Playing games to build community
When Baochau Thomas welcomed her seventh-grade students back to Horizon Community Middle School in the 2021-22 school year, she noticed that her students were still processing the isolation and virtual learning from the prior year. After talking with other teachers, she knew students could use a hands-on way to practice conflict management and empathy skills.
“You can’t lecture to middle school kids,” Thomas said. “We used team building to connect and gave each advisory class a project to design their own game.”
Thomas and her colleagues introduced existing games to the students so they could practice healthy competition, then students went through the design thinking process to create games that reflect their own advisory classes.
“It wasn’t easy at first,” Thomas shared. “We had to embrace a growth mindset and work through a lot of small conflicts. Students can have strong opinions about the ‘right’ way to do something so we needed to talk about how to handle that.”
Students needed to consider all elements of a game, from the physical tokens to the rules. This allowed students to consider a project from start to finish and consider how clear their communication was. The project created a sense of community and helped students build more interpersonal relationships, which are critical skills for learners.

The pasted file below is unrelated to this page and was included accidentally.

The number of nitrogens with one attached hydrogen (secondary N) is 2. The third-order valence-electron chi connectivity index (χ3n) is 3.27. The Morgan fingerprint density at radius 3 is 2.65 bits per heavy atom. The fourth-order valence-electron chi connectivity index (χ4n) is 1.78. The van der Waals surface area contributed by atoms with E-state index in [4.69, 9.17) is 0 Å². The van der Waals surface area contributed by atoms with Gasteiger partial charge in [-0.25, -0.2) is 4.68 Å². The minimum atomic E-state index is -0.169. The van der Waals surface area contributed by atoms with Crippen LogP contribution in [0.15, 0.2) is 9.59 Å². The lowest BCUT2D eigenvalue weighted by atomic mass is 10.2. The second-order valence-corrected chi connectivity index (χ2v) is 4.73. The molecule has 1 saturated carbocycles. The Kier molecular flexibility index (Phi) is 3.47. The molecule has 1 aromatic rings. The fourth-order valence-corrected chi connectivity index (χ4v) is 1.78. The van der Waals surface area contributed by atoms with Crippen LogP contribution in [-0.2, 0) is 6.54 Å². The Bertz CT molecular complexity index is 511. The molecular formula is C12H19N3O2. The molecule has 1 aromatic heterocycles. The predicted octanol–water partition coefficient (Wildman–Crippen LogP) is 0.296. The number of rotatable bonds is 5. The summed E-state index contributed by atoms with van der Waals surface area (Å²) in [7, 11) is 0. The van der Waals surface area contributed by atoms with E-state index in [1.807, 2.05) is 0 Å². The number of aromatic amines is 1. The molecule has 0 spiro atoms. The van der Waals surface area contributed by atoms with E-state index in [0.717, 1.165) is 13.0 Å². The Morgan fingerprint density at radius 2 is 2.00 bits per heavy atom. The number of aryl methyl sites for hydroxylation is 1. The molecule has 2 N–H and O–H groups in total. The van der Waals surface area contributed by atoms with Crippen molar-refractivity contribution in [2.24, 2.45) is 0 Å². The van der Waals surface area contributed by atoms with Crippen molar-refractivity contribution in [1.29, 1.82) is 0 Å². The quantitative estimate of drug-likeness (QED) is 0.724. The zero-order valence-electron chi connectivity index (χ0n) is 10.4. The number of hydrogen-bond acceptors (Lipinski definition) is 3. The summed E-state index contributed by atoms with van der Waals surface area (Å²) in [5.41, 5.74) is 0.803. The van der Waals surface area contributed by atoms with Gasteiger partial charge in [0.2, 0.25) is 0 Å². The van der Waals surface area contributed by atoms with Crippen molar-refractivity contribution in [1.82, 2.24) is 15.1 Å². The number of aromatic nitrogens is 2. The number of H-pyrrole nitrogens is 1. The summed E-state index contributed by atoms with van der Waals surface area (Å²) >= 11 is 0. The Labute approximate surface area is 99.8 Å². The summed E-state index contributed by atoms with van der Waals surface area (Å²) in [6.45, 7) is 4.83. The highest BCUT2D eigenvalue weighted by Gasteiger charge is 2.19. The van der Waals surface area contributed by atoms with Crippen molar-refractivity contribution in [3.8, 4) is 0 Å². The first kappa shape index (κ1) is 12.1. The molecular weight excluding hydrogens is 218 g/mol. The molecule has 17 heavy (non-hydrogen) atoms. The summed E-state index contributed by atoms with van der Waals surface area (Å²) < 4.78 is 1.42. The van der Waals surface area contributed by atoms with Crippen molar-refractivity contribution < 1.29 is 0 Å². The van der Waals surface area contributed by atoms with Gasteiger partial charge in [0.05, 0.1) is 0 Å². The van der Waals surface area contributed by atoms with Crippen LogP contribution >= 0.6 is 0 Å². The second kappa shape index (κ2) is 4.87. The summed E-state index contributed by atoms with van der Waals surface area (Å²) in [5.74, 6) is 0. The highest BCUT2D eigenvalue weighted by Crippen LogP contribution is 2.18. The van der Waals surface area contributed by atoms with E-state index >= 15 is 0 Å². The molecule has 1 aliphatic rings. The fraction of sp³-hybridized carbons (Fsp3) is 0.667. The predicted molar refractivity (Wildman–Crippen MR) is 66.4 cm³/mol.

“We teach students, not content,” Thomas said. “We can make our lessons rigorous and provide exceptional learning opportunities. But our kids need to learn how to make mistakes, work together and focus on a goal.”
Creating the games was the first step in helping students build empathy and relationships, and the project culminated in an “amazing race” where students demonstrated what they learned about teamwork. Students were assigned roles but also learned how to be flexible if a student was absent. The event was entirely student-led, giving learners a chance to own and explore their learning in an important way. The day went smoothly, largely because of the ways the students learned about and practiced empathy and conflict resolution skills.
“Part of why we were so successful at Horizon is our approach to restorative justice,” Thomas shared. “We focused on how to repair harm and heal when students have conflict, which is a profound shift. Seeing our students handle issues on their own was incredibly powerful.”